Really? Because I've been on Windows and Nvidia hardware for a long time... Is the performance hit on the CPU or the GPU? Exactly how severe was this performance drop? Like I wrote above, I got much better CPU performance when simply swapping attachments.
The drop was proportional to the amount of rendertarget changes, which in my engine at the time mostly meant switching between rendering a shadow map, and rendering the light contribution to the scene. To get exact figures I would have to dig the offending code from the repository, which I don't think I'll do, but for a few rendertarget changes per frame it could have been roughly doubling the frametime (or halving the FPS). I didn't run a GPU profiler back then but on the CPU it looked similar to a pipeline stall - suddenly a draw call or presenting the scene would take a disproportionally large amount of time.
My very uneducated guess (could be totally wrong)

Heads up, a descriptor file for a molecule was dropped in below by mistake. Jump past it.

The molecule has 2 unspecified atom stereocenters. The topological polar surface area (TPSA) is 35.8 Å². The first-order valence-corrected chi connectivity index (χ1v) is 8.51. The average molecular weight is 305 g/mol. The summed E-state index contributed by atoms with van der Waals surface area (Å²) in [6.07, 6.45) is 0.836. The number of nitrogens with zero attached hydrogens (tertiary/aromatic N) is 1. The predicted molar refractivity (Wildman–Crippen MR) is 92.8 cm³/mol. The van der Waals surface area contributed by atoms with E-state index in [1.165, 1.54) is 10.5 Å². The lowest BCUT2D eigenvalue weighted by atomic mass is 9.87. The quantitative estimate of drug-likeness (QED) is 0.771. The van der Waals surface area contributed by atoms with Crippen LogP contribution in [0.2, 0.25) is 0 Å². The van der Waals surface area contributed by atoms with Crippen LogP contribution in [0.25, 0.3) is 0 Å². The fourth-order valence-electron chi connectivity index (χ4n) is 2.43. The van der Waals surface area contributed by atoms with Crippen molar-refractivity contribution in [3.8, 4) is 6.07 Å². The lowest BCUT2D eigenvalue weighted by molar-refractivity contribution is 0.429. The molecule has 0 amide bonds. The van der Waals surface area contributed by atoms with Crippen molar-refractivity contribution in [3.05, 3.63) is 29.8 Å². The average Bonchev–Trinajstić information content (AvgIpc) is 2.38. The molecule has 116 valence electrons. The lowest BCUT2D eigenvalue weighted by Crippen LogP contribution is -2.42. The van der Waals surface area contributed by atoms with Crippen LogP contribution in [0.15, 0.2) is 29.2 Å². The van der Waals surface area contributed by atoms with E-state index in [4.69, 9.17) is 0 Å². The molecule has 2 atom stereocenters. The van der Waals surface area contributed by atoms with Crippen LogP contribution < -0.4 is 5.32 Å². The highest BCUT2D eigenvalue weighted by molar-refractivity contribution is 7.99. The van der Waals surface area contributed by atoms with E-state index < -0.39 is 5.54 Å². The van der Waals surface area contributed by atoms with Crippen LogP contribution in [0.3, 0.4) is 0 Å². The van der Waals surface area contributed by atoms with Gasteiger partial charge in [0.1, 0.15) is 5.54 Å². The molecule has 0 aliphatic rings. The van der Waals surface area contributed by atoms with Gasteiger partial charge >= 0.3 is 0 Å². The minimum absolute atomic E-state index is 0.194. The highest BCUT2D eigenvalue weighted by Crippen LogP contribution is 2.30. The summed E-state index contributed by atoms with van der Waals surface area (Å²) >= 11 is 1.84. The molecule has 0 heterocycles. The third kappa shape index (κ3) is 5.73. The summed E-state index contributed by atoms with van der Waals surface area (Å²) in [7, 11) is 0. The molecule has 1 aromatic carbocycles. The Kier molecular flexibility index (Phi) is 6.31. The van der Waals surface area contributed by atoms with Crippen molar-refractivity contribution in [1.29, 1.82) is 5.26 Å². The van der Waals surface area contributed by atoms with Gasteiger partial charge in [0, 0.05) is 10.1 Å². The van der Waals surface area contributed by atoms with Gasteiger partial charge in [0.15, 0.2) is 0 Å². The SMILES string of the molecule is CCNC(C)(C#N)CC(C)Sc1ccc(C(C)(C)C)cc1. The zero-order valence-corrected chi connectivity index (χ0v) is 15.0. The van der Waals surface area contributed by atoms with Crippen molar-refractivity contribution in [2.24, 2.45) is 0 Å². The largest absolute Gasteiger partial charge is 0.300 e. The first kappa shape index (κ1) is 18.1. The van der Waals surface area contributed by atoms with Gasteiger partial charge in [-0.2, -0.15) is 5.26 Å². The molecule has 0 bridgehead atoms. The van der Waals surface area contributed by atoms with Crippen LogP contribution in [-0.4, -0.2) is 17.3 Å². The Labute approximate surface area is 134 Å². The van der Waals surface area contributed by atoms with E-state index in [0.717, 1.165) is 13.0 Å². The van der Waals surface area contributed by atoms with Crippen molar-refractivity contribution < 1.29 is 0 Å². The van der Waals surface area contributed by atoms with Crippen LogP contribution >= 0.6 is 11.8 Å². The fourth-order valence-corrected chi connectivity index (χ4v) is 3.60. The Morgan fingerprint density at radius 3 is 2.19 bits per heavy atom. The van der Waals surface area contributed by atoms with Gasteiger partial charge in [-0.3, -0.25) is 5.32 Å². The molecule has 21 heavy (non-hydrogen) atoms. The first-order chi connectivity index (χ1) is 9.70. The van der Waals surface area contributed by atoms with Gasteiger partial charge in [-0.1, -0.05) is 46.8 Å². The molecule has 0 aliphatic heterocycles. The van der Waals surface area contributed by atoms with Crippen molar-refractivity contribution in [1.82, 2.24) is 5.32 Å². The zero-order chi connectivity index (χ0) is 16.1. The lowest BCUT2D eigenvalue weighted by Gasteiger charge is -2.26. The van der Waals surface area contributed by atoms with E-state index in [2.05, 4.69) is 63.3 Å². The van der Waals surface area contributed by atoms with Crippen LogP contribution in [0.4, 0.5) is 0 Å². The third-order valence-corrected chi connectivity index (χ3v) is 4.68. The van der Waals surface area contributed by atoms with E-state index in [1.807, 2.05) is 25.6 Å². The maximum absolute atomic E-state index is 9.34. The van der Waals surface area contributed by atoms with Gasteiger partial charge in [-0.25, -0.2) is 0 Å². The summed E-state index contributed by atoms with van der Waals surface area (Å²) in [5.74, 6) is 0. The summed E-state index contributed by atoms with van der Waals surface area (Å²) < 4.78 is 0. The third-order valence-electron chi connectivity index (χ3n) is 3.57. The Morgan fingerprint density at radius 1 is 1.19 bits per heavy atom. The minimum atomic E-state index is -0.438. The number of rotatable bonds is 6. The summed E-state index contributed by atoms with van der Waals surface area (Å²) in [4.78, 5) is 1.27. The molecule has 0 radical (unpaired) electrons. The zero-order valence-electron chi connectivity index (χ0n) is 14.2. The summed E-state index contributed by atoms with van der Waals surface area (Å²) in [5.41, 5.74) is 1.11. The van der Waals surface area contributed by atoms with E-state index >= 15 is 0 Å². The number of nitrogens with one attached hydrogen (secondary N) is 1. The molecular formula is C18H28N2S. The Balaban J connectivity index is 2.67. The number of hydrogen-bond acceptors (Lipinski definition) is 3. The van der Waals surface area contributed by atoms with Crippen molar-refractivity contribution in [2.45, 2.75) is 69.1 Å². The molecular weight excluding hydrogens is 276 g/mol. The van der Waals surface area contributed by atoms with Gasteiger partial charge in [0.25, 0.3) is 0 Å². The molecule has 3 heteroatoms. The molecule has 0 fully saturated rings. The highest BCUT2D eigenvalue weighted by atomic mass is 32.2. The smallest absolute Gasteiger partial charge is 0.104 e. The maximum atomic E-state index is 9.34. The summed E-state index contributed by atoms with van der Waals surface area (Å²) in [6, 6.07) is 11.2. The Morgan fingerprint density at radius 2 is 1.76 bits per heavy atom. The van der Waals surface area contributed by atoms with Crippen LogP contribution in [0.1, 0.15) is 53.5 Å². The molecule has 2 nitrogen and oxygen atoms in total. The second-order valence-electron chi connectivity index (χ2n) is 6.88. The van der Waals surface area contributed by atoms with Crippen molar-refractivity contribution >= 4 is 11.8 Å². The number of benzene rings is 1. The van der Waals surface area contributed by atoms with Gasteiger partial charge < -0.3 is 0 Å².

- The Direct3D rendertarget switching API looks like a single FBO where you swap attachments (SetRenderTarget / SetDepthStencilSurface)
- But on NVIDIA hardware it's unoptimal to switch attachments of different sizes/formats to a single FBO, can cause stalls
- So the Windows driver implements a FBO switching/virtualization behind the scenes, *and* the OpenGL portion does this for you automatically also, as it's nicer to have better performance
- In the Linux driver no such virtualization exists, as it isn't needed by Direct3D, so you must understand to do this manually or suffer poor performance
Edited by AgentC, 05 December 2013 - 08:52 AM.